February 2016

Is Los Angeles Becoming Transit Oriented?

Jenny Schuetz, Genevieve Giuliano, and Eun Jin Shin


Over the past 20 years, local and regional governments in the Los Angeles metropolitan area have invested significant resources in building rail transit infrastructure that connects major employment centers. One goal of transit infrastructure is to catalyze the development of high density, mixed-use housing and commercial activity within walking distance of rail stations, referred to as Transit Oriented Development (TOD). This project examines the quantity, type, and mix of economic activity that has occurred around newly built rail stations in Los Angeles over the past 20 years. Specifically, have the number of jobs or housing market characteristics changed near stations? We use establishment-level data on employment and property-level data on housing transactions to analyze changes in several employment and housing outcomes. Results suggest that new rail stations were located in areas that, prior to station opening, had unusually high employment density and mostly multifamily rental housing. There is no evidence of changes in employment density, housing sales volume, or new housing development within five years after station opening. Regressions suggest that a subset of stations saw increased employment density within five to ten years after opening.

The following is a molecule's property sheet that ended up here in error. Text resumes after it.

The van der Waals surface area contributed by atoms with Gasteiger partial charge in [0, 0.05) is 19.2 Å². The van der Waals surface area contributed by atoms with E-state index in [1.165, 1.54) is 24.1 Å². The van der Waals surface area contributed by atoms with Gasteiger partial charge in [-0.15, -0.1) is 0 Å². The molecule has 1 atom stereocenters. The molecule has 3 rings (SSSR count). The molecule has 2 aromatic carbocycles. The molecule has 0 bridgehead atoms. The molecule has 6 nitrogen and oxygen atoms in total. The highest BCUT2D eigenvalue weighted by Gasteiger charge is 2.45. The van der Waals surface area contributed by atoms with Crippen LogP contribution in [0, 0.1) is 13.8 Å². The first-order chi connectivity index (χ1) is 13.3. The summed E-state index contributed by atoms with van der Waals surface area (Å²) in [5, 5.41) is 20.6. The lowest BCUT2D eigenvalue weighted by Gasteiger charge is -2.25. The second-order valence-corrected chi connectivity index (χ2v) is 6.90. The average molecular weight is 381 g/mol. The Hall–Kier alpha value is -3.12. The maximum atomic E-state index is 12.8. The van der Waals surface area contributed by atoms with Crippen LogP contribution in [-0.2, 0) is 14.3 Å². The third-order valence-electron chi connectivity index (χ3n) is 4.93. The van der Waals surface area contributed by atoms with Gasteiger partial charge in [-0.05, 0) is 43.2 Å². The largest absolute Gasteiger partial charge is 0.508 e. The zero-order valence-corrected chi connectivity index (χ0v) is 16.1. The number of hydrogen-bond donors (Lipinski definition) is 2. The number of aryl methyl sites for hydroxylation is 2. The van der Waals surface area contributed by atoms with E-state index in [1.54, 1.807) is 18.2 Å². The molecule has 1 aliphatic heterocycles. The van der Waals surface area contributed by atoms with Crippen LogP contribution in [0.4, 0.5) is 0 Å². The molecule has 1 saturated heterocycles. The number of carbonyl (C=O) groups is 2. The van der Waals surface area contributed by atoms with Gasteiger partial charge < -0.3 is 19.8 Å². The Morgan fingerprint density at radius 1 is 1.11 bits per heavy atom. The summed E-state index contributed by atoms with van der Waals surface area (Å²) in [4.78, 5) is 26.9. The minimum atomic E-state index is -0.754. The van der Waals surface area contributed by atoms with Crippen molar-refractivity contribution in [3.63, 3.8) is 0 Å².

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Keywords: Economic development, housing markets, public transportation, urban spatial structure

DOI: http://dx.doi.org/10.17016/FEDS.2016.004

PDF: Full Paper

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Last Update: June 19, 2020